NEW DELHI: Talks with the Taliban are back on track. After a whistle-stop visit to Kabul, U.S. Special Representative for Afghanistan Reconciliation, Zalmay Khalilzad officially returns to Qatar. The U.S State Department in a statement says: “In Doha, Ambassador Khalilzad will rejoin talks with the Taliban to discuss steps that could lead to intra-Afghan negotiations and a peaceful settlement of the war, specifically a reduction in violence that leads to a ceasefire.
The devil though is in the detail. An agreement on a limited or full ceasefire, reduction of violence, no attacks in certain areas or on foreign and Afghan forces, and especially no civilian killings is the wording in a deal that could lead to the next step on a bloody path.
Contacts between the U.S. and the Taliban political office in Doha haven’t been broken despite President Donald Trump’s tweets in September ending talks and cancelling a deal-signing planned for Camp David days before the 18th anniversary of the 9/11 attacks. The formal resumption of talks follows his announcement in a surprise Thanksgiving visit to troops at Bagram Air Force Base and a meeting with President Ashraf Ghani that ‘the Taliban wants to make a deal. We’ll see if they want to make a deal. It’s got to be a real deal, but we’ll see. But they want to make a deal.”
The deal will have to involve what are called intra-Afghan negotiations (involving the government, civil rights activists, women and other political leaders with the Taliban). On this visit, Ambassador Khalilzad met several anti-President Ghani political leaders, including Chief Executive Dr Abdullah Abdullah.
The Afghan Chief Executive is in a political battle for the Presidential post with Ashraf Ghani. His supporters are staging protests on voting technicalities post the September 28 polls which still have no preliminary results. The process could go into a second round if no candidate wins 50 per cent plus one vote.
While the row over the elections continues, Ambassador Khalilzad followed up on U.S. Secretary of State Mike Pompeo’s call to Dr Abdullah by meeting those opposed to President Ghani. In a phone call reminiscent of then U.S Secretary of State John Kerry’s patching up of the two after the 2014 polls, Pompeo tweeted a day ago: “I thanked him (Dr Abdullah Abdullah) for his efforts to promote an Afghan peace process & underscored U.S. support for Afghanistan’s democracy. Afghans risked their lives to vote and deserve a transparent process and an outcome that reflects their will”.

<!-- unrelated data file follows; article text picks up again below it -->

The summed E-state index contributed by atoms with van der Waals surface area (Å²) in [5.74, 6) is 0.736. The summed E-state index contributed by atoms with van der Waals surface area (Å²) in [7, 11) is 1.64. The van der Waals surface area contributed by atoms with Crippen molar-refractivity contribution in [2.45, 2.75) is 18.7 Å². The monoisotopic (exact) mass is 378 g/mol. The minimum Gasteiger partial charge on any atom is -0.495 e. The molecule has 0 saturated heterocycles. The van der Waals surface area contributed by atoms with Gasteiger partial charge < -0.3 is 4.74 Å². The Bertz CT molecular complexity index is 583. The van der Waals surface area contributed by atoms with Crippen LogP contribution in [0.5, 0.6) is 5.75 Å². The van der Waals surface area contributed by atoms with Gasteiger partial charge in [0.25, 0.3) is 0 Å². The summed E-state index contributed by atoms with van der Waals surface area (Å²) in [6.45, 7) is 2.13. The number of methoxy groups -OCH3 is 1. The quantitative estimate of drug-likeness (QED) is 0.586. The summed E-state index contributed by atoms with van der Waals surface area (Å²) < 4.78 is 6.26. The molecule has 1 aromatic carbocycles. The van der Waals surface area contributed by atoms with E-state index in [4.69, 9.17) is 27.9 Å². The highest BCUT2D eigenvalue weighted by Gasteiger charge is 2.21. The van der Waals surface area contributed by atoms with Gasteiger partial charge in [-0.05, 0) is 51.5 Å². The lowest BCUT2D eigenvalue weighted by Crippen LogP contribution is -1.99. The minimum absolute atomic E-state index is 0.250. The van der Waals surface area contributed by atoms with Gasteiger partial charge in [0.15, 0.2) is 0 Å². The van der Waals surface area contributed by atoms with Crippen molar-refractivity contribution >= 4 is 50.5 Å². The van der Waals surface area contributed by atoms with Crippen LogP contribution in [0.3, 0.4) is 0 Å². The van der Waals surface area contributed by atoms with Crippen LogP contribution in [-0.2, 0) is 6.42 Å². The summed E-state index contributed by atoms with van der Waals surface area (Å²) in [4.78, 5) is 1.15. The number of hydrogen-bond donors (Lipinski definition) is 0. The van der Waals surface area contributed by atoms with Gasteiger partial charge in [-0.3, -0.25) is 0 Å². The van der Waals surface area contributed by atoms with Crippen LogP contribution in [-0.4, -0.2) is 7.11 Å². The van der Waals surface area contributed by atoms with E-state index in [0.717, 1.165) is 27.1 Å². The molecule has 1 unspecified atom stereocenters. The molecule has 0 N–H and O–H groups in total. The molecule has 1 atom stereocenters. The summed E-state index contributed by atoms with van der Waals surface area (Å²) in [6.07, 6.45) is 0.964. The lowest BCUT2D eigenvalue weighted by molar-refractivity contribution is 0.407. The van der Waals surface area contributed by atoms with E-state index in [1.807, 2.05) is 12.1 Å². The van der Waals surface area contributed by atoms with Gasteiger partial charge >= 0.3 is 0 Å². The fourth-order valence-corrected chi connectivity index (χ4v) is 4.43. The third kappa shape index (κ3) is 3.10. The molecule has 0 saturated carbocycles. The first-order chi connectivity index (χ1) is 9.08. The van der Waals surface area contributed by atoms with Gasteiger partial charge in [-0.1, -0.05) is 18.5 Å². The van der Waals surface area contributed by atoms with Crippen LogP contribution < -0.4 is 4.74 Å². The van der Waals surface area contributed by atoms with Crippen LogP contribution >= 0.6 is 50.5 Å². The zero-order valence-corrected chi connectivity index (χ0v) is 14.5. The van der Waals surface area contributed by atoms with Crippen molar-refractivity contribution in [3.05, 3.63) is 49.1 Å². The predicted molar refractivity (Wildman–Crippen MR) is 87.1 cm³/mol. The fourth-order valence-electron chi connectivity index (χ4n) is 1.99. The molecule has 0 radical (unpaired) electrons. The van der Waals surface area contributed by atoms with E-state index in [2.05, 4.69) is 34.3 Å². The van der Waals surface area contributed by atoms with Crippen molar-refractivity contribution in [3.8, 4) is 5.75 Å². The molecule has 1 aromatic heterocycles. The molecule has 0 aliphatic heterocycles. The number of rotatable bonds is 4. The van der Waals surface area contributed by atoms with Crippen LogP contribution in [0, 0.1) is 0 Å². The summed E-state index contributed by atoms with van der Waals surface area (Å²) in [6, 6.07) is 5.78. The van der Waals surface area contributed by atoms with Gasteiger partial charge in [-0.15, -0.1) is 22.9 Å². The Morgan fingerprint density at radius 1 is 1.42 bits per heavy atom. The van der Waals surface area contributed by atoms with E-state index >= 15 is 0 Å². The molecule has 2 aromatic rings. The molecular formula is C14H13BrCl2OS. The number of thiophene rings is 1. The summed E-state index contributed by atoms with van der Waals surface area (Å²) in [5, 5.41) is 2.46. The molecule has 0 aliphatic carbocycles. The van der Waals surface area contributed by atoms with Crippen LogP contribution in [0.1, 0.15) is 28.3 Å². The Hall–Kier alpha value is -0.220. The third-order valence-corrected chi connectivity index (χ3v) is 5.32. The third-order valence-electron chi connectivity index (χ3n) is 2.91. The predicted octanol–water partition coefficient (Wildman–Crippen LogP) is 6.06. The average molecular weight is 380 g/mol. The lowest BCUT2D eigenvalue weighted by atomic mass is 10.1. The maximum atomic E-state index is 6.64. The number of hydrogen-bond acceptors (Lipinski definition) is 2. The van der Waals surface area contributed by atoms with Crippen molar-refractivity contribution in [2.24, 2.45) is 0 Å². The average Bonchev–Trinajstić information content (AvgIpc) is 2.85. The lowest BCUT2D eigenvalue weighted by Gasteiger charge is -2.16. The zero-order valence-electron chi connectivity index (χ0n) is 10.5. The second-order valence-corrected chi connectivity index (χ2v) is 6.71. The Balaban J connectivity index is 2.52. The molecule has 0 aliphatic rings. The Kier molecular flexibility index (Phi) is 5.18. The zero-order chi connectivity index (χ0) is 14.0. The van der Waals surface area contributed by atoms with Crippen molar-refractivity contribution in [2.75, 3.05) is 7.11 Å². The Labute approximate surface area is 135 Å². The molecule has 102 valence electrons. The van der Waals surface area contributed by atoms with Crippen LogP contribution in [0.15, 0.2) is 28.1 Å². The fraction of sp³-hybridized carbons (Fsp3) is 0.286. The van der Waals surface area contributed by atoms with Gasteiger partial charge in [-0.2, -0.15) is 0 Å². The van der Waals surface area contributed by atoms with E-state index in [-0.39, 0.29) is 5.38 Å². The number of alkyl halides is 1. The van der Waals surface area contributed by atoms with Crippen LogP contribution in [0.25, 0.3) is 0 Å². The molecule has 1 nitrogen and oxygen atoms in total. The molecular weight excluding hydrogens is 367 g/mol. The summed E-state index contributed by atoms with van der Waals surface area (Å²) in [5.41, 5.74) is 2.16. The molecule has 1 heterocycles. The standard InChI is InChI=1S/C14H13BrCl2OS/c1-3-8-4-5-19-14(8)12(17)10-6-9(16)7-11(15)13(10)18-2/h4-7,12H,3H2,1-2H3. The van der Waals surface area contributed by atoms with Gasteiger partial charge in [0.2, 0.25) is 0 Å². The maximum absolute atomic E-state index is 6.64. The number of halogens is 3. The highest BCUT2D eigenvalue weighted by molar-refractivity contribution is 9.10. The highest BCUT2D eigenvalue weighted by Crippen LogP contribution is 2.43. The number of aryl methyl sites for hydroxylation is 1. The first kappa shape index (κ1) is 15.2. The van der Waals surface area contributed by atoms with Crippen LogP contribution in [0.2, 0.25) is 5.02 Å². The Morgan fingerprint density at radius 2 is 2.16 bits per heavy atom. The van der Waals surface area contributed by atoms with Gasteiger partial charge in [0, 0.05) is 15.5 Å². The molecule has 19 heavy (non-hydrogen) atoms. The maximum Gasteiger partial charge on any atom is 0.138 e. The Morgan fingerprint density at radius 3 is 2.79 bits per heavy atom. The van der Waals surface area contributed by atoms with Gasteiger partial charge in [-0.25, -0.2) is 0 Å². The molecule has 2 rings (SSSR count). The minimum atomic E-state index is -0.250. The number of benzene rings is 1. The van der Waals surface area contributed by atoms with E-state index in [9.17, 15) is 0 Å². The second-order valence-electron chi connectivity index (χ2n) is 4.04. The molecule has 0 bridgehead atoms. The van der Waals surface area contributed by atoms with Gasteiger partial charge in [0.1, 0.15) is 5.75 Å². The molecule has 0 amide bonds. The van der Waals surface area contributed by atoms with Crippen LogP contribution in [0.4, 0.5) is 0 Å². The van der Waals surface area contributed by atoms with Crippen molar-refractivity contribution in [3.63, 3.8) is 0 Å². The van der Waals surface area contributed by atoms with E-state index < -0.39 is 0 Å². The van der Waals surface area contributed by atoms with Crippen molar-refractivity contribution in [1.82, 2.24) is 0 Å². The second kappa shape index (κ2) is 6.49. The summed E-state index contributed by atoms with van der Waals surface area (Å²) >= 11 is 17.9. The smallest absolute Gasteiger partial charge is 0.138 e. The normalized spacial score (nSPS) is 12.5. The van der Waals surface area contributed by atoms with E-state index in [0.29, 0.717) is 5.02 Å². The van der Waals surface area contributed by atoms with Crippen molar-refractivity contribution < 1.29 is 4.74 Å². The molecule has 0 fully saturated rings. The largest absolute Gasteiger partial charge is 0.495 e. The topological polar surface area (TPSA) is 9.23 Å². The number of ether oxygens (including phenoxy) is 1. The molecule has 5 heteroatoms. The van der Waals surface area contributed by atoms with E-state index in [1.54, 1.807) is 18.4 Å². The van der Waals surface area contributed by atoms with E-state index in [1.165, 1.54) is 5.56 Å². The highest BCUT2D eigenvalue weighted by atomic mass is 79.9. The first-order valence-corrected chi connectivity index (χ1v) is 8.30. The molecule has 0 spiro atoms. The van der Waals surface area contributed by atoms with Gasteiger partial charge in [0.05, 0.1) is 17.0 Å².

That will also depend on terrorist sanctuaries in Pakistan. As President Ghani said during President Trump’s Bagram visit, “Both sides underscored that if the Taliban are sincere in their commitment to reaching a peace deal, they must accept a ceasefire. We also emphasized that for any peace to last, terrorist safe havens outside Afghanistan must be dismantled”.
On dismantling terror, President Ghani on November 19 announced that Daesh or ISKP (Islamic State in the Khorasan Province), the Islamic State affiliate has been routed from its strongholds in eastern Nangarhar province. Something that U.S. envoy Khalilzad endorsed on December 4, tweeting “As President Trump on Thanksgiving said, there has been major progress against ISIS-K in Afghanistan. The recent campaign in Nangarhar is one example. Effective operations by US/Coalition & Afghan security forces, as well as the Taliban, led to ISIS-K losing territory & fighters. Hundreds surrendered. ISIS-K hasn’t been eliminated but this is real progress”.
That progress has been shattered with the killing of 73-year-old Japanese doctor Tetsu Nakamura in the same province along with five Afghans. The 2003 Ramon Magsaysay Award winner, who devoted his life to the country, was known as a ‘water man’ for his untiring work in rebuilding Afghan irrigation and agriculture in villages.
He was also awarded honorary citizenship for his humanitarian work. The Taliban have denied responsibility for the killing. ‘Uncle Murad’ as the locals called him helped build irrigation canals that changed desert like land into wheat fields.
In the summer of 2019, Dr Nakamura gave an interview to NHK World, saying, “I think everyone tends to associate Afghanistan with internal strife, civil war. The truth is that most of the government and anti-government forces, the people actually fighting these battles, are almost mercenaries. Which is to say people have no choice but to fight on the frontlines because otherwise they can’t feed their families. So, if they had water, if they could farm, they would prefer much prefer not to fight”.